It's quite simple really. Australia (the landmass, not the country) is the largest landmass in the continent of Oceania, and therefore qualifies as the continental landmass. All the other landmasses in the continent, being smaller, qualify as islands. Some of these islands happen to belong to the country of Australia. Greenland is not the largest landmass in the North American continent so qualifies as an island.
+1
Level 32
Mar 25, 2018
I am very curious as to how many people actually know of the Annapurna Massif. 20% seems pretty high for a vague fact like that.
+1
Level 68
Oct 13, 2018
It's a catchy name that sounds "himalayan", then I just go with the Himalayan countries and as I usually start with Nepal...
+1
Level 77
Aug 23, 2020
It's a famous 8k mountain, the first to be climbed.
+1
Level 45
Oct 13, 2018
Greenland eh... I thought Australia or Madagascar for sure! Nice quiz :)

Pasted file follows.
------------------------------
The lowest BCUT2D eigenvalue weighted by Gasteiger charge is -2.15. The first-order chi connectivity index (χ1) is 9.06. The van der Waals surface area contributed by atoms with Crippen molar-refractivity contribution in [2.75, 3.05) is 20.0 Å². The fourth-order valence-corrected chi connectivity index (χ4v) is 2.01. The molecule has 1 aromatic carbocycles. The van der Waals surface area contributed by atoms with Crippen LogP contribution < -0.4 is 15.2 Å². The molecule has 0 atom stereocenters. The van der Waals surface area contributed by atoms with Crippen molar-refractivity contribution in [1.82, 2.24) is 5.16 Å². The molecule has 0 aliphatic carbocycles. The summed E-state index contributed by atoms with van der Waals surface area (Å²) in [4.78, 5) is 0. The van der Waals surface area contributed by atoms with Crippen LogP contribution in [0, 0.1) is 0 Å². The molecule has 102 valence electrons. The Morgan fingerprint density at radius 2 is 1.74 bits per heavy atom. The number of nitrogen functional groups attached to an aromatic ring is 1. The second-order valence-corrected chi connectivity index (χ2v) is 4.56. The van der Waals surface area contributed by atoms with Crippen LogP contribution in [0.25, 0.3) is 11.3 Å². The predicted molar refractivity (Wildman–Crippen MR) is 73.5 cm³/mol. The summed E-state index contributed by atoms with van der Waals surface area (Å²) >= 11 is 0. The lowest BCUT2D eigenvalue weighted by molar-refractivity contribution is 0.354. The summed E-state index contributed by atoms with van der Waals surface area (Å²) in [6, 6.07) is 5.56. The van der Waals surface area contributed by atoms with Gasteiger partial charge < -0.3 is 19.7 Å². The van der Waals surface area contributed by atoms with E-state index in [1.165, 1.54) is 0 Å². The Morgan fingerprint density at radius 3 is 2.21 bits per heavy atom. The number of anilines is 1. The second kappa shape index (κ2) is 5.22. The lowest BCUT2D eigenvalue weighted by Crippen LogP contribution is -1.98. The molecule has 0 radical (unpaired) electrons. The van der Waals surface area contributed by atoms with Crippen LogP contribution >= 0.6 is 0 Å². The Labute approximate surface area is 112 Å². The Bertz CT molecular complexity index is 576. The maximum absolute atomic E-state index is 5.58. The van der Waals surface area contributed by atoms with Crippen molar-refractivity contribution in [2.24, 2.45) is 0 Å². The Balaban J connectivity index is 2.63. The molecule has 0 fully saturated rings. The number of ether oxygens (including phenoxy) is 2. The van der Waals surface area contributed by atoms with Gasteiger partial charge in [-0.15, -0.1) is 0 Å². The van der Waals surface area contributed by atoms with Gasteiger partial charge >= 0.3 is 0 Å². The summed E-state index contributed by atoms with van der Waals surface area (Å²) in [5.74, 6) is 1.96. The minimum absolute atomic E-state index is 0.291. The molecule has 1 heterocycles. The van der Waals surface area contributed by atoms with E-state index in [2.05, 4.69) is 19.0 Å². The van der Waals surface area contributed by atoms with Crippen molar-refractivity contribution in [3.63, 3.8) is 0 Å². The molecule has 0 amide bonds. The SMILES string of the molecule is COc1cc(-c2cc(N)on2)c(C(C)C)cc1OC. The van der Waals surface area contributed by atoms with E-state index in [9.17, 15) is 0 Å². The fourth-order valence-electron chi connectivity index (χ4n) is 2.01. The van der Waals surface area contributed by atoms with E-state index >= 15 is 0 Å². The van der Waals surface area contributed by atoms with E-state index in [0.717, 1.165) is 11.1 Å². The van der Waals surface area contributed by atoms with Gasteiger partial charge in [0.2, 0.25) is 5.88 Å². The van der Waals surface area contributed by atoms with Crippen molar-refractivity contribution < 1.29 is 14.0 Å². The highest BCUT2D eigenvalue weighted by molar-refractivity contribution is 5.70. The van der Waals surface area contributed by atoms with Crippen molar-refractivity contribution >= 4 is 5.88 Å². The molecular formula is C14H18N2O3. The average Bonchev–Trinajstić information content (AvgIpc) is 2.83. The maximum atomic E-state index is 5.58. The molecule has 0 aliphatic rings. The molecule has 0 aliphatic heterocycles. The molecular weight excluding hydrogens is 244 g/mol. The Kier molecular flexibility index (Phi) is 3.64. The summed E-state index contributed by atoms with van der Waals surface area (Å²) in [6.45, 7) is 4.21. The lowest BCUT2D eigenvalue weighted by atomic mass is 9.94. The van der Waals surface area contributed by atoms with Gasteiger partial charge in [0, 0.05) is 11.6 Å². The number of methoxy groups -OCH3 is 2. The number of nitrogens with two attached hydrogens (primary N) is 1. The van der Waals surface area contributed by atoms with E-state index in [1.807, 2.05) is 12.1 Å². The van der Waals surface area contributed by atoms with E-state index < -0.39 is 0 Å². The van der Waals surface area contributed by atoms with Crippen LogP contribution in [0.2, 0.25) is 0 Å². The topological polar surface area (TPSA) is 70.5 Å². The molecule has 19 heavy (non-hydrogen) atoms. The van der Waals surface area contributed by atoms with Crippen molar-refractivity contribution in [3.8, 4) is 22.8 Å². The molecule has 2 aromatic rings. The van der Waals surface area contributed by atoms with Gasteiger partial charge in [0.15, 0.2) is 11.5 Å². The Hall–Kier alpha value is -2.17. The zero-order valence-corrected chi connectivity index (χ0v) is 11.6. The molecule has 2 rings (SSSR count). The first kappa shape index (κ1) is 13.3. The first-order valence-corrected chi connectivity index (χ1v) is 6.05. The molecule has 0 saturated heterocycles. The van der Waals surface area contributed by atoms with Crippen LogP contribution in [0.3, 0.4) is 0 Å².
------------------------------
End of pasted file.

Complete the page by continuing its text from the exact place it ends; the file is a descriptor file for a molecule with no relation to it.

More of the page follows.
+1
Level 60
Oct 13, 2018
Can anyone tell me how the Patron Saint of England is related to Geography?
+2
Level 53
Oct 15, 2018
Because England, being a delineated area of land, is a valid bit of geography. The Saint is in the category as well, as he seems to follow the laws of border control.
+1
Level 45
May 16, 2019
14/20.
+1
Level 70
Aug 27, 2020
I find the St George thing problematic. It's the right answer but, given that there's no good evidence that he ever existed, it's high time that we Brits chose a new patron saint. I propose St Alban, the first British martyr, who definitely existed and, after whom the Roman capital of Britain was renamed. Does jetpunk have the power to change this?